A Review of the Nigerian Energy Industry

Qatar national banks mulls increased investment in Africa

Financial markets08 September 2014, Lagos – Doha-based Qatar National Bank (QNB) has expressed its preparedness to be the largest financial institution in Africa as well as the Middle East by 2017.

This followed its acquisition of 12.5 per cent stake in Ecobank Transnational Incorporated (ETI) last week.

QNB acquired a total of 1,767,612,630 ordinary shares and 732,277,056 preference shares in of ETI.

QNB bought the shares from the Asset Management Corporation of Nigeria (AMCON), through a deal on the floor of the Nigerian Stock Exchange (NSE).

The investment was QNB’s first acquisition in ETI and marked the bank’s first entry into Africa.

The acquisition of the ordinary shares was expected to be completed three days from last Thursday, while that of the preference shares would be subsequently.

QNB expects to be a long term investor in ETI. According to QNB’s website, the bank was established in 1964 as the country’s first Qatari-owned commercial bank and has an ownership structure split between the Qatar Investment Authority (50 per cent) and the private sector (50 per cent). It is listed on the Qatar Exchange.

However, Banking Analyst at Renaissance Capital (RenCap), Mr. Adesoji Solanke viewed the transaction as slightly positive for ETI.

“It’s good to see that the group still attracts such strong institutional interest post the corporate governance issues last year and at a modest premium to market,” he said.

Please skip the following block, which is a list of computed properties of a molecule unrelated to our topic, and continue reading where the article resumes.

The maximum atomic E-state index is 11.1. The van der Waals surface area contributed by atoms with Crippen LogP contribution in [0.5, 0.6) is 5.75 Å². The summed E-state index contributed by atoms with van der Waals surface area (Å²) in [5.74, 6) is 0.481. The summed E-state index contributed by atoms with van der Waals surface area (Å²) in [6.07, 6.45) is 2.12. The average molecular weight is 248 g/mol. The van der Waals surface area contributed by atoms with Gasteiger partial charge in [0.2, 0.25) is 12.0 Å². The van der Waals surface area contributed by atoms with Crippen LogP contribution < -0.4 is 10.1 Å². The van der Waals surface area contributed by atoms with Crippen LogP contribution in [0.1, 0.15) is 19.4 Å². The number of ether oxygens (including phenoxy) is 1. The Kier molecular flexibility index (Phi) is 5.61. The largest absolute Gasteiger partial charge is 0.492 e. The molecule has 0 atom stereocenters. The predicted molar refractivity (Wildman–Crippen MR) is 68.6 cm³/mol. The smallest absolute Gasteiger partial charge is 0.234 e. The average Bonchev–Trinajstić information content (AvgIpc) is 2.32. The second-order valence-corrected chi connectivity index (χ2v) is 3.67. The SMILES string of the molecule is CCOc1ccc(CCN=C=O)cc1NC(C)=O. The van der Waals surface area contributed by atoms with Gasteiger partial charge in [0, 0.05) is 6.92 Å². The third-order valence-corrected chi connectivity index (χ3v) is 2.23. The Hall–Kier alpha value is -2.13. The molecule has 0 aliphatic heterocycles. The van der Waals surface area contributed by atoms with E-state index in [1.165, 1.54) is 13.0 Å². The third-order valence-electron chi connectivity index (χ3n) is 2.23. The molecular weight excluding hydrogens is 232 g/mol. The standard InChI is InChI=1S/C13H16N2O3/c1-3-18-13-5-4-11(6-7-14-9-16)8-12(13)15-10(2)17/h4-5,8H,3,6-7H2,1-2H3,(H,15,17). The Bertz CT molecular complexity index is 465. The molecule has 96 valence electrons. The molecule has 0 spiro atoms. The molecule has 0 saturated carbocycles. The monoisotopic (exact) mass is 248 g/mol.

Solanke stated that the deal was executed at N20.01, compared to current market price of N17. This implied a premium of 18 per cent.
The transaction also represented a nine per cent premium to the Nedbank conversion price of N18.40 ($0.115).
“We think QNB probably gets to appoint a replacement for AMCON’s seat on the board down the line.We estimate the deal cost to QNB at about $290 million ( larger than current market cap of Skye Bank ($230 million) or Bank of Kigali ($251 million), inclusive of the preference shares, which implies a 12.40 per cent stake in ETI by our estimates.

“The preference shares are convertible to ordinary shares from between October 31,  2014 to  October 31, 2016, failure of which ETI has the right to redeem them into ordinary shares,” he added.

But he pointed out that an important dynamic would be what the deal means for Nedbank’s Africa entry strategy via ETI.

“We still expect the Nedbank conversion and top-up to 20 per cent stake to happen before year end. We will watch as developments unfold,” he added.


– This Day

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